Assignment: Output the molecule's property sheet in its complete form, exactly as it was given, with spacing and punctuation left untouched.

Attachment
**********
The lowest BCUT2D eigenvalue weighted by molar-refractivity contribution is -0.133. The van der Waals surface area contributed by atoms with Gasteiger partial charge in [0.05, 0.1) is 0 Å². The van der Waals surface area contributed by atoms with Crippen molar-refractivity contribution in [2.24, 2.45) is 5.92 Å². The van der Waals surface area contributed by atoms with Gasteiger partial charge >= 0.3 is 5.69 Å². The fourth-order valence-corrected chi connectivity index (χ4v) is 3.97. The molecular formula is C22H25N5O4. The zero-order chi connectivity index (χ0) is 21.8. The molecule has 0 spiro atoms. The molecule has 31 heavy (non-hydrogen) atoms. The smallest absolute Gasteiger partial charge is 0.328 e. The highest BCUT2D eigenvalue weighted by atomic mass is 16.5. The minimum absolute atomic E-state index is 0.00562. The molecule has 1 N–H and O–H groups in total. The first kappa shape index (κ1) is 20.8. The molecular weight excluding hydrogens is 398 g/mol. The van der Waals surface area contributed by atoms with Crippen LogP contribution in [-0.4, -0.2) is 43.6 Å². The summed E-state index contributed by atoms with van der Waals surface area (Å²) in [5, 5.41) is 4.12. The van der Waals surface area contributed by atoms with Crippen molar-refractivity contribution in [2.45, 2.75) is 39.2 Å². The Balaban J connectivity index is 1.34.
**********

The lowest BCUT2D eigenvalue weighted by molar-refractivity contribution is -0.133. The van der Waals surface area contributed by atoms with Gasteiger partial charge in [0.05, 0.1) is 0 Å². The van der Waals surface area contributed by atoms with Crippen molar-refractivity contribution in [2.24, 2.45) is 5.92 Å². The van der Waals surface area contributed by atoms with Gasteiger partial charge >= 0.3 is 5.69 Å². The fourth-order valence-corrected chi connectivity index (χ4v) is 3.97. The molecular formula is C22H25N5O4. The zero-order chi connectivity index (χ0) is 21.8. The molecule has 0 spiro atoms. The molecule has 31 heavy (non-hydrogen) atoms. The smallest absolute Gasteiger partial charge is 0.328 e. The highest BCUT2D eigenvalue weighted by atomic mass is 16.5. The minimum absolute atomic E-state index is 0.00562. The molecule has 1 N–H and O–H groups in total. The first kappa shape index (κ1) is 20.8. The molecular weight excluding hydrogens is 398 g/mol. The van der Waals surface area contributed by atoms with Crippen LogP contribution in [-0.4, -0.2) is 43.6 Å². The summed E-state index contributed by atoms with van der Waals surface area (Å²) in [5, 5.41) is 4.12. The van der Waals surface area contributed by atoms with Crippen molar-refractivity contribution in [2.45, 2.75) is 39.2 Å². The Balaban J connectivity index is 1.34.